To date, CMS has taken action to address 55 percent (624) of the burden topics raised, while approaches to 16 percent (185) of the topics remain under consideration and 29 percent (337) were either referred to another agency or did not require further action.

Across rules finalized in 2017 and 2018 and current proposed rules to address these topics, CMS projects savings of nearly $5.2 billion and a reduction of 53 million hours through 2021. That results in saving 6,000 years of burden hours over the next three years.

 

Burden Reduction ($)

Burden Reduction (Hours)

2018

$ 183 million

10.8 million

2019

$   1.6 billion

12.6 million

2020

$   1.7 billion

15.3 million

2021

$   1.7 billion

14.3 million

Total:

$   5.2 billion

53 million

Moreover, many of the policies produce ongoing annual savings not captured in this total. CMS also remains focused on ways to reduce burden through reforms to the Stark Law and Evaluation and Management Codes. Even beyond the burden reduction captured in these rules, we have been working at all levels to streamline and modernize our programs, such as by reducing the administrative burden providers associated with provider audits.  This Administration has awarded new Recovery Audit Contracts (RAC) with checks and balances in place to ensure providers are not adversely impacted from reviews; modified its traditional medical review process to move to a targeted review and education process; and streamlined and clarified documentation requirements in payment manuals.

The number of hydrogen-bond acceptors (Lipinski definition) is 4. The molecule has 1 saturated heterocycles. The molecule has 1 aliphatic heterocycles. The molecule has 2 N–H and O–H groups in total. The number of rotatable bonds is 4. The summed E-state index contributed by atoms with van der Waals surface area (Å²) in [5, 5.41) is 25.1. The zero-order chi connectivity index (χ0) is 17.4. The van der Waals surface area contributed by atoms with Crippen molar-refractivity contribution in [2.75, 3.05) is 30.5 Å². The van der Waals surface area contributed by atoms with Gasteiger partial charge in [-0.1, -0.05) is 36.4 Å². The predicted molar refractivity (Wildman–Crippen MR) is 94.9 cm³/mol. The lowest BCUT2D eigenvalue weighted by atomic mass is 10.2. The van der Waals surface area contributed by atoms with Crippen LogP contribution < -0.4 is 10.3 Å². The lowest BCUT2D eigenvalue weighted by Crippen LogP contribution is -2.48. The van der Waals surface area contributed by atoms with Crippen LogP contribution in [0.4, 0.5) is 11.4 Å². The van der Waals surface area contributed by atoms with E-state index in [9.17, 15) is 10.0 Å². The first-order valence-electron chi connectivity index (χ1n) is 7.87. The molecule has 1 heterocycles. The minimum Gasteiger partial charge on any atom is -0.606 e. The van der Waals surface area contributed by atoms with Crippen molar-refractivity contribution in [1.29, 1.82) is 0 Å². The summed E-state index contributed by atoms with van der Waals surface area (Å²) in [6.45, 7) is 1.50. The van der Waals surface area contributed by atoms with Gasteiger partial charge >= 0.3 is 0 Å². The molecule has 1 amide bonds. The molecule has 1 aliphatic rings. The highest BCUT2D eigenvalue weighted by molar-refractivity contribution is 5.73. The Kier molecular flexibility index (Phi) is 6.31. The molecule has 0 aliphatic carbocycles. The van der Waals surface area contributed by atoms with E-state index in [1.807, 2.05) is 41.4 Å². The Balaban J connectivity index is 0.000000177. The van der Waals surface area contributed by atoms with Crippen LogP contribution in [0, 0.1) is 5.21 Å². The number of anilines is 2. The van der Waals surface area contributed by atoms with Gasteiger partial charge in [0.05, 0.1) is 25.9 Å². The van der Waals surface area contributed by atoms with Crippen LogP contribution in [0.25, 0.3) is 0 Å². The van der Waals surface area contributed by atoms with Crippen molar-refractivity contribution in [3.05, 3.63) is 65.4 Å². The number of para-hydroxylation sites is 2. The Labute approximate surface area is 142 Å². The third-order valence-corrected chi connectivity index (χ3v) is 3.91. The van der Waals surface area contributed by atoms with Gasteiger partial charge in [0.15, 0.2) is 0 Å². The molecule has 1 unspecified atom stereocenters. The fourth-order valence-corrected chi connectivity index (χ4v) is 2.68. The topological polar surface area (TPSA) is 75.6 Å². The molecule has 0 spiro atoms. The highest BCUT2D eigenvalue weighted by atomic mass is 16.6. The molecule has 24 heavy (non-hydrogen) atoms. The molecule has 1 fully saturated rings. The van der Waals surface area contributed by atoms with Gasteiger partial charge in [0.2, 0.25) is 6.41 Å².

Experts agree that reducing unnecessary burden is critical to improving patient care.  Burden hours represent the amount of time healthcare providers spend complying with federal regulations. A study published in the Annals of Internal Medicine found that for every hour providers spend seeing patients, nearly two additional hours are spent on paperwork. 

Meaningful Measures